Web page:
The Ludwig-Donau-Main-Kanal (LDM)

LDM Canal sign at Kelheim © Ricky Yates

Not only in recent months has there been a relative absence of blog posts here, even when I have managed to put fingers to keyboard, I’ve only usually written about my house, my long argument with Barclays Bank, or my ongoing ministry at the Dresden Frauenkirche. In times past, I’ve often written about my travels, both within and beyond the Czech Republic. This post is my first attempt to return to doing so.

On the weekend of 13th-14th April, I spent two nights in Regensburg, breaking my long drive from Stará Oleška to Beatenberg, Switzerland, where I attended the ICS Chaplains Conference – Monday 15th – Friday 19th April. On that weekend, my love of canals and inland waterways which I have previously written about here and here, led me to explore what remains of the Ludwig-Donau-Main-Kanal (LDM), deep in the Bavarian countryside.

The LDM was constructed between 1836 – 1846, from Kelheim on the Donau/Danube, about twenty kilometres west of Regensburg, to Bamburg on the River Main, a major tributary of the Rhein/Rhine. It thus crossed the European drainage divide as the Main/Rhein/Rhine flow to the North Sea whilst the Donau/Danube flows to the Black Sea.

Unfortunately, it was never a great economic success for three reasons. Firstly, its locks, of which there were exactly one hundred, had fairly small dimensions meaning that the much larger vessels that traded on the Main and the Donau/Danube, couldn’t pass through it. Goods had to be transhipped onto smaller vessels and it became a bottleneck.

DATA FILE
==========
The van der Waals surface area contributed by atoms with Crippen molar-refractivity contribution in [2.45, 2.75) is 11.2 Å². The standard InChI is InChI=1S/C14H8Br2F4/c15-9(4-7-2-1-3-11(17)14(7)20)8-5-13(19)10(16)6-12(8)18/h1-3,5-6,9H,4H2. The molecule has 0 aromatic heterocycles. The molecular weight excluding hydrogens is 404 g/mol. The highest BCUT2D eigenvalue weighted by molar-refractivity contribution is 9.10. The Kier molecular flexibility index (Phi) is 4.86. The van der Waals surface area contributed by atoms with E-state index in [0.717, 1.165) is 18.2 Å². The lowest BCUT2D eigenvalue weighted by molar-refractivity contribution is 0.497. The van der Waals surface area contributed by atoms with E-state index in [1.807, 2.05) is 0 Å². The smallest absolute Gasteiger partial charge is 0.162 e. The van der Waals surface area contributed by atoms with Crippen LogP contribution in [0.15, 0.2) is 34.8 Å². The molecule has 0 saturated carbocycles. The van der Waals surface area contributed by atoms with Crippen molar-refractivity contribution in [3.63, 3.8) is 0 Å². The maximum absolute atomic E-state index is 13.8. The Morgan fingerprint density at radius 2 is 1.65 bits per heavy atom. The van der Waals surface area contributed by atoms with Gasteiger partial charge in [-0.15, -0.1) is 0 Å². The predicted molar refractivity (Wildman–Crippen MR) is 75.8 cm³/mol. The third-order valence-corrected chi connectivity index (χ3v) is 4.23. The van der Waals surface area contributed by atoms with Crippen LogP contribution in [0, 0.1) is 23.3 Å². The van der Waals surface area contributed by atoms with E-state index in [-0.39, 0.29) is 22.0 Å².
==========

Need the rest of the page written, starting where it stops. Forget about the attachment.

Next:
Secondly, there were frequent problems with water supplies to the summit level which delayed through passage.

Thirdly, soon after it was opened, competing railways were built which could move goods more quickly and in greater quantities. The canal consequently lost trade in a similar manner to the narrow canals in the English Midlands.

The LDM Canal suffered considerable damage during the Second World War, especially where it passed through Nürnberg. Post 1945, it was therefore decided not to try and repair the bomb damage and the canal was officially abandoned in 1950.

Canal Harbour at Kelheim © Ricky Yates

The LDM Canal commences in Kelheim where it leaves the Donau/Danube. The first lock up from the river is followed by this large canal harbour. Alongside the harbour are signs explaining the history of the LDM. These were erected 2021 as part of celebrating the 175th anniversary of the canal being opened.

Canal Harbour near Beilngries © Ricky Yates

The next traces of the LDM I found were near the small town of Beilngries, forty kilometres north-west of Kelheim. Here there are the remains of another canal harbour, complete with a crane, but the canal bed is dry.

Mooring ring © Ricky Yates

But a mooring ring is still embedded in the harbour wall.

Aqueduct at Gösselthal © Ricky Yates

At Gösselthal, I discovered this quite substantial aqueduct. But as at Beilngries, the canal bed is dry.

LDM Canal in water, near Berching © Ricky Yates

However, from about a kilometre north of the aqueduct, the canal is in water. Sadly, it is blocked in numerous places where road bridges have been dropped, such as immediately behind where I was standing to take this photograph.

Lock 26 at Berching © Ricky Yates

This is Lock 26, located just north of Berching which, as you can see, is in good condition.

Canal Harbour at Neumarkt in der Oberpfalz © Ricky Yates

Whilst further north, in the larger town of Neumarkt in der Oberpfalz, there is another Kanalhafen/Canal harbour.

Stop gates on the LMD Canal near Oberölsbach © Ricky Yates